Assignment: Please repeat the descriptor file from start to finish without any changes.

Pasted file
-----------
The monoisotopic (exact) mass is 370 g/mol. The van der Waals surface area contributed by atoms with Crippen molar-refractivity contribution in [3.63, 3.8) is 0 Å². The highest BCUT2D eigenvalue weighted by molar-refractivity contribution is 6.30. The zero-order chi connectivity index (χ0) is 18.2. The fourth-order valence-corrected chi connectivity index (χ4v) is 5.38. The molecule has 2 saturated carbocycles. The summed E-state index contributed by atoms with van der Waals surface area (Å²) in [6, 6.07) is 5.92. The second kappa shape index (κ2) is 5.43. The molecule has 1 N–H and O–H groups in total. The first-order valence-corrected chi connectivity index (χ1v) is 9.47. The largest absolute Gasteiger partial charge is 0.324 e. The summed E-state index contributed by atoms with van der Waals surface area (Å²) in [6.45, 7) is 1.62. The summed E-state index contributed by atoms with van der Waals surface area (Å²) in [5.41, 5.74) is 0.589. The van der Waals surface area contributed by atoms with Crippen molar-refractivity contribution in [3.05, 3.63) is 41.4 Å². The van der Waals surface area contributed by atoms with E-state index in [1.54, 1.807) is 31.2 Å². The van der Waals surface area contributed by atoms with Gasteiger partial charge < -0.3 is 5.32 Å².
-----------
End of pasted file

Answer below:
The monoisotopic (exact) mass is 370 g/mol. The van der Waals surface area contributed by atoms with Crippen molar-refractivity contribution in [3.63, 3.8) is 0 Å². The highest BCUT2D eigenvalue weighted by molar-refractivity contribution is 6.30. The zero-order chi connectivity index (χ0) is 18.2. The fourth-order valence-corrected chi connectivity index (χ4v) is 5.38. The molecule has 2 saturated carbocycles. The summed E-state index contributed by atoms with van der Waals surface area (Å²) in [6, 6.07) is 5.92. The second kappa shape index (κ2) is 5.43. The molecule has 1 N–H and O–H groups in total. The first-order valence-corrected chi connectivity index (χ1v) is 9.47. The largest absolute Gasteiger partial charge is 0.324 e. The summed E-state index contributed by atoms with van der Waals surface area (Å²) in [6.45, 7) is 1.62. The summed E-state index contributed by atoms with van der Waals surface area (Å²) in [5.41, 5.74) is 0.589. The van der Waals surface area contributed by atoms with Crippen molar-refractivity contribution in [3.05, 3.63) is 41.4 Å². The van der Waals surface area contributed by atoms with E-state index in [1.54, 1.807) is 31.2 Å². The van der Waals surface area contributed by atoms with Gasteiger partial charge < -0.3 is 5.32 Å².